Cotton unveils bill to cut college tuition and reform student loans
FOR IMMEDIATE RELEASE
Contact: Caroline Tabler Where James Arnold (202) 224-2353
September 20, 2022
washington d.c. – Sen. Tom Cotton (R-Arkansas) today introduced the Student Loan Reform Act of 2022, a bill that will lower tuition costs by holding colleges financially responsible for the loans they encourage students to take out.
Specifically, the bill requires colleges to become guarantors of up to 50% of future federal student loans and imposes fines on colleges of 25% of the value of future defaulted loans. This will force colleges to have a financial stake in the success of their students, giving them a strong incentive to offer useful and reasonably priced degree programs.
The bill will also require any university charging more than $20,000 a year for undergraduate tuition to phase out 50% of its administrative staff to qualify for future student loans. The invoice text is here.
“America has a student loan problem. But that’s not the problem Joe Biden wants you to believe. The real problem with student debt today is that the cost of tuition has skyrocketed, but the value of a college degree has dropped.Worst of all is that the federal government has created this problem by writing blank checks to colleges, with little effort to control the cost or quality of education My Student Loan Reform Act of 2022 would end this academic golden age, reduce tuition fees, and give colleges a much-needed reality check,” wrote Cotton.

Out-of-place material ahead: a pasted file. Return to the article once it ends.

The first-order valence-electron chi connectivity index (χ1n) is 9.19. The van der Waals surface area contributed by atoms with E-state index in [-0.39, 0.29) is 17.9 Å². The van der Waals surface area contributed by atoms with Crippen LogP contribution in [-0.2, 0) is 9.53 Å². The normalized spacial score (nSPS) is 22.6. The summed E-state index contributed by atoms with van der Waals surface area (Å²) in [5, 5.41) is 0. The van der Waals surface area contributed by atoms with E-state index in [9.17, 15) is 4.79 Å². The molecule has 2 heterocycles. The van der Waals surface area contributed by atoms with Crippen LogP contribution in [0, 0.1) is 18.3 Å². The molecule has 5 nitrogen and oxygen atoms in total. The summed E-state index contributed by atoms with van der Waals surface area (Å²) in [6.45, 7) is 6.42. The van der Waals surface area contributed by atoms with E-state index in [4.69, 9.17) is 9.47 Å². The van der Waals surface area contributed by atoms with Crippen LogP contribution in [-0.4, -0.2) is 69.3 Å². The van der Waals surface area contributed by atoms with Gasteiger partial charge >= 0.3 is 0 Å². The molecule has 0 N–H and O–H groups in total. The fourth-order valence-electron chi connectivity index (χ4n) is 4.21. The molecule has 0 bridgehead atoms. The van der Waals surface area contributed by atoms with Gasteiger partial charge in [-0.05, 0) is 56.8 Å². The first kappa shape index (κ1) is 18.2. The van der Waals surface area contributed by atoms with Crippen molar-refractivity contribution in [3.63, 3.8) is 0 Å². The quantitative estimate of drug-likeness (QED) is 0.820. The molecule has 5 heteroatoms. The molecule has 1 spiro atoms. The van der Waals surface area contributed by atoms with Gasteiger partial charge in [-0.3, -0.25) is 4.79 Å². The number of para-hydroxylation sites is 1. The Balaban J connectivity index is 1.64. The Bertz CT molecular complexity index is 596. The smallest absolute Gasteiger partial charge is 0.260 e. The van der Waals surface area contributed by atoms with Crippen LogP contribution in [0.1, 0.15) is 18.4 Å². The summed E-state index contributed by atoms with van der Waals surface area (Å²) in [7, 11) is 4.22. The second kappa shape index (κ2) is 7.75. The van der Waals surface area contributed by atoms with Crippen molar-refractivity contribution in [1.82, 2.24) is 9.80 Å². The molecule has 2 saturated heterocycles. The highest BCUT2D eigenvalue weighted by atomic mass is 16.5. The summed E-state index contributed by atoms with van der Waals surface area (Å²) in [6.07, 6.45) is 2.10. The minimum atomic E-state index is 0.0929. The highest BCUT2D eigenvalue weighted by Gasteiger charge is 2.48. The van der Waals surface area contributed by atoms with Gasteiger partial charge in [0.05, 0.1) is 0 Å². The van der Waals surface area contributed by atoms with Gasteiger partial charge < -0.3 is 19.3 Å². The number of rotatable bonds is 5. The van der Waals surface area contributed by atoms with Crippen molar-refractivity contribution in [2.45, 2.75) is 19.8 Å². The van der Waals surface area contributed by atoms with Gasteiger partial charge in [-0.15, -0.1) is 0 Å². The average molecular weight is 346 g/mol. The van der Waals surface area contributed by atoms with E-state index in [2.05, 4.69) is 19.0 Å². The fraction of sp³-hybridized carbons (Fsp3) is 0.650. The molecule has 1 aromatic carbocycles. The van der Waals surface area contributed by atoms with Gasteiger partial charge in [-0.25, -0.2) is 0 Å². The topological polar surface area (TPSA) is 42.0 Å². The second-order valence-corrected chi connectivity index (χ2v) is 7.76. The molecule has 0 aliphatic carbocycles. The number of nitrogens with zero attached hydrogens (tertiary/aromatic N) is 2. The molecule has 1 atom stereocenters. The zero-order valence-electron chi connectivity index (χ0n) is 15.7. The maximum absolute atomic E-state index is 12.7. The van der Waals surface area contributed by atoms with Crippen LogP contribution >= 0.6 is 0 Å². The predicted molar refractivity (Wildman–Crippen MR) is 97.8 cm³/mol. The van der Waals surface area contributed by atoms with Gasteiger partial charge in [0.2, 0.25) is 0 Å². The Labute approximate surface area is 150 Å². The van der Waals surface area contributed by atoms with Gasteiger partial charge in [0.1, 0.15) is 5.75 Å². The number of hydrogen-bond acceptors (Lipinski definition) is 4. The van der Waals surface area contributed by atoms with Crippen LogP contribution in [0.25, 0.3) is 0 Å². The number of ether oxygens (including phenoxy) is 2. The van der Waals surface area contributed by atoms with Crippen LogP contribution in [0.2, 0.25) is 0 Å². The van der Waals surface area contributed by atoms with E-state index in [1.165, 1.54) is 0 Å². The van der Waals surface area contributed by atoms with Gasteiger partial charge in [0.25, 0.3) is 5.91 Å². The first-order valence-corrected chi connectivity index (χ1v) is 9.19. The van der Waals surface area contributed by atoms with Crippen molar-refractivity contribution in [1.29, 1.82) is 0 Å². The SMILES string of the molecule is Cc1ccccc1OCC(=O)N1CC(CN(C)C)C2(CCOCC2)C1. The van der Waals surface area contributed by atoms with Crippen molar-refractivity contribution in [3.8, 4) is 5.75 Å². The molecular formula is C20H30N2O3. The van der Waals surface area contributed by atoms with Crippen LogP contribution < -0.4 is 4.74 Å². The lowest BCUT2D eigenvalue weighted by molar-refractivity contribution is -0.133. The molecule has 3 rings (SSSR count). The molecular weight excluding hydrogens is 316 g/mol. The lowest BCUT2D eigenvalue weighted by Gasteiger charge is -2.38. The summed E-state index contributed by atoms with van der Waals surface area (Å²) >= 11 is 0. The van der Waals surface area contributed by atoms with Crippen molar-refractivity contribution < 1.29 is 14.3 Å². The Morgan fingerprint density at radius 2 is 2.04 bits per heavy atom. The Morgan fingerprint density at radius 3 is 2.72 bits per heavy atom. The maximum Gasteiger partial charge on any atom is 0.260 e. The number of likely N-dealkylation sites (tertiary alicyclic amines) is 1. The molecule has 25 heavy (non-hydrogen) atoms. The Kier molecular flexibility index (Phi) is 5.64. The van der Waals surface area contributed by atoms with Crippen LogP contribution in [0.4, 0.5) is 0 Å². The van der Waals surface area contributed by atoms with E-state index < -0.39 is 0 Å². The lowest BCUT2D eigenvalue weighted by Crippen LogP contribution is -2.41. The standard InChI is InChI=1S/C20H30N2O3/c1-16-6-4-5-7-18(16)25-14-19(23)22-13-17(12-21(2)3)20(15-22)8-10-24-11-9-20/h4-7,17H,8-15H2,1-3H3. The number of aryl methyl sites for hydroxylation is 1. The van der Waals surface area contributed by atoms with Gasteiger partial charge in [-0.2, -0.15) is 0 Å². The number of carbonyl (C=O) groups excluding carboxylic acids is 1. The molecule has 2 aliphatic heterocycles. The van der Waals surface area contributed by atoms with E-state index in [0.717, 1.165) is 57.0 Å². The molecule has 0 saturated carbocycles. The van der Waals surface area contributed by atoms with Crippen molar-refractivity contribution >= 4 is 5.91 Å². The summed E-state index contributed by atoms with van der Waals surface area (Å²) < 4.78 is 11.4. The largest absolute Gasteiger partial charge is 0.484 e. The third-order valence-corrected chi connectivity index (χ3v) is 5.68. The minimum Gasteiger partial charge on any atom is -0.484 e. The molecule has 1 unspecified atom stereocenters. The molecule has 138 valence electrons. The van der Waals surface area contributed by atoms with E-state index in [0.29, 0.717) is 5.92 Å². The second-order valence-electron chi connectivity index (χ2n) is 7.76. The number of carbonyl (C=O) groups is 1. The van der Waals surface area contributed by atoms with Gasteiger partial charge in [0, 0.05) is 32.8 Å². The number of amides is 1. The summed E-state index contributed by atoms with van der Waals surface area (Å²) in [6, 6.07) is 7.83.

A brief overview of the bill is below.
· The federal student loan program has prompted colleges to raise tuition fees and students to go into unsustainable debt.
· Higher education bureaucracy grew by 616% from 1976 to 2018, compared to just a 78% increase in student enrollment.
· Student loan debt has reached a staggering $1.7 trillion, posing a huge risk to taxpayers, while colleges have suffered no consequences if their graduates fail to repay their loans.
The bill would be:
Require any university with undergraduate tuition over $20,000 to phase out up to 50% of its administrative staff to qualify for future student loans, excluding religious colleges and medical schools
Require the wealthiest private colleges to distribute at least five percent of their endowment to support their educational mission per year or risk a penalty
Penalize universities up to 25% of a borrower’s loan for each of their student loan defaulters
Require universities to act as a loan guarantor for up to 50% of any future federal student loans
Place a 20% luxury tax on annual undergraduate tuition fees over $40,000, with funds raised to be used for manpower training, excluding religious colleges and colleges of medicine
Eliminate Plus loans, except for medical and dental students and parents of undergraduates, who would have loans capped at one loan of $10,000 per year
Require universities to implement admissions and hiring policies that protect political and ideological diversity on campus
Prohibit universities from soliciting FASFA documents from families who choose not to use financial aid
Levy a 1% tax on the fair market value of endowments held by the wealthiest private colleges. The tax would apply to private colleges that 1) have more than 500 full-time enrolled students, 2) have endowments worth more than $2.5 billion and $500,000 per full-time enrolled student, 3 ) do not have a religious mission.